Lefty’s 'Duck Shots’ and Winning
I was glad to see Lefty Driesell honored by the Maryland Terps over the weekend. There was a full house of fans and former players on hand for the unveiling of a big banner hanging from the rafters recognizing his 17 years and 348 wins at College Park.
The celebration was a longtime in coming. Without any argument he put the Terrapins’ basketball program on the map.
What a coach he was. Ask any of his colleagues and they’ll say he was quite the recruiter, teacher and promoter.
Charles G. (Lefty) Driesell was a Granby High School all-state player from Norfolk, VA. who went on to a standout career at Duke (1950-1954). He made his way into the coaching business, first at his high school alma mater for two years and then across Hampton Roads to Newport News High School. Would you believe his teams raced to a 57 game winning streak?
His coaching prowess was no joke. He left his secondary school record for Davidson College. His first year there was his only losing season. From then on Davidson became a sports world name. Winning was the game.
I’ve been a Driesell fan since those days 60 years ago. He was a natural, knew the business of developing good players and teams. He was 25 years old and raring to go coaching. I might add Newport News High School in those days was Virginia’s premier basketball program.
On a 1957 fall afternoon, the school’s athletic director, the fabled Julie Conn, and other coaches met in the gymnasium to welcome Lefty. I was rather anxious as a rookie sports writer for The Times-Herald, the afternoon paper. Coach Conn said I could watch but not on the ground floor. He sent me to the balcony. I watched and tried to listen.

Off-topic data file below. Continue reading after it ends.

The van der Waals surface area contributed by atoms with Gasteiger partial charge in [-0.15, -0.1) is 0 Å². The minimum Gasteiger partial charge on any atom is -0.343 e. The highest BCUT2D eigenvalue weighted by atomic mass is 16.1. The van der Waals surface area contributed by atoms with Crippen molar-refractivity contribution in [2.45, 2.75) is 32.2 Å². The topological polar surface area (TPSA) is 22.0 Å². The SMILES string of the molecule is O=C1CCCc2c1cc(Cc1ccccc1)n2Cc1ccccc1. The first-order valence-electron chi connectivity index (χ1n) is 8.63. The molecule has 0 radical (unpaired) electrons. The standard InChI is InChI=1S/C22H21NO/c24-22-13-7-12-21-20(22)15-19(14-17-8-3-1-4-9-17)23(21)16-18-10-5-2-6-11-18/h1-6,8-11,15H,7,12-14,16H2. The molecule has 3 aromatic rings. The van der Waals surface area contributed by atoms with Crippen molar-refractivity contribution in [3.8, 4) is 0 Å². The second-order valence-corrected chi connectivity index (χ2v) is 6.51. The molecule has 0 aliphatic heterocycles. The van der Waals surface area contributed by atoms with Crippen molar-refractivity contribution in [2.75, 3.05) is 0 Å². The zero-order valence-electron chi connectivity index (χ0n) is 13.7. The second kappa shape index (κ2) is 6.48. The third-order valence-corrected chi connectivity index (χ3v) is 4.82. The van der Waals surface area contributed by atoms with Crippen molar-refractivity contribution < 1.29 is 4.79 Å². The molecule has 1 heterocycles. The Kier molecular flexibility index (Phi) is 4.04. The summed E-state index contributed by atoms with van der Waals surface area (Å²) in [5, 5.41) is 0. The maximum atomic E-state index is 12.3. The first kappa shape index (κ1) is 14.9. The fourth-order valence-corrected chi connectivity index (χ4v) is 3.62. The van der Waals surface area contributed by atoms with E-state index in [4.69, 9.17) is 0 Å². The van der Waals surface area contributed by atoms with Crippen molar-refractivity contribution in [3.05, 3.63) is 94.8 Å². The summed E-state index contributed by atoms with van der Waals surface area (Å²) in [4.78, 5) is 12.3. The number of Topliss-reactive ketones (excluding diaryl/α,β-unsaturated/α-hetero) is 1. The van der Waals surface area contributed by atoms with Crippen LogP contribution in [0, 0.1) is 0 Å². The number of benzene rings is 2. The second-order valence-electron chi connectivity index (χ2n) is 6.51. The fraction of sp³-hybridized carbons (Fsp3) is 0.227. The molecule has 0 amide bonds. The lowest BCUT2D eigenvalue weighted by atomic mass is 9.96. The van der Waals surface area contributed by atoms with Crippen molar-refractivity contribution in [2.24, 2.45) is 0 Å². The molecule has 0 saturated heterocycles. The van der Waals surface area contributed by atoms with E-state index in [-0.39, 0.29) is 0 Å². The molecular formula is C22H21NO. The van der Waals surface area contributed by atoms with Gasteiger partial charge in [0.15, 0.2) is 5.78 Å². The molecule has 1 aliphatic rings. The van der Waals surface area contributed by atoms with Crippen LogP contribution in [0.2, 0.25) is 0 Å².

Suddenly, Lefty started dribbling and throwing up shots. All swishes. Then he got serious and began talking about coaching philosophy. I can point out the Newport News High attitude then was winning. They did all the time. There was no player recruitment allowed out of the city.
Lefty kept on dribbling, not showing off, but displaying the technique for scoring points with layups. Let me explain, they weren’t called “layups” in those days.
“Here’s how to make duck shots,” he said. He proceeded to drive in and make the easy baskets from the left side then the right. He insisted “duck shots” won basketball games.
From that afternoon I always enjoyed watching Driesell’s teams play and win. The game today is riveted with dunk shots of all varieties. Maybe flashier. Certainly today it’s a different game, three-pointers, shooting clocks and million dollar coaching salaries.
It was fun watching Lefty’s career. His classic “V” for victory became a collegiate trademark, but it began on the high school courts of Tidewater Virginia.
For some absurd reason, the Lefthander has been ignored for membership in the Naismith Basketball Hall of Fame. His contemporaries all believe he should have been selected by now.
His achievements haven’t gone unnoticed. They never will be. He was inducted in the second class of the National Collegiate Basketball Hall of Fame in 1995. Maybe the Naismith Memorial will catch on later.
For the record, he’s been coach of the year twice at Davidson, Maryland and James Madison and once at Georgia State.
He’s also a member of the Virginia Sports Hall of Fame, the University of Maryland Athletic Hall of Fame, Southern Conference Hall of Fame and Hampton Roads (Va.) Hall of Fame.
This is the story of a great coach. Oh, remember his arrival at Cole Fieldhouse in 1969? The goal, he boasted with a full page advertisement in The Washington Post, was to make Maryland the UCLA of the East. He did.
At 85, he probably can’t make any “duck shots,” but he’d probably try. I recall vividly that coaching clinic six decades ago.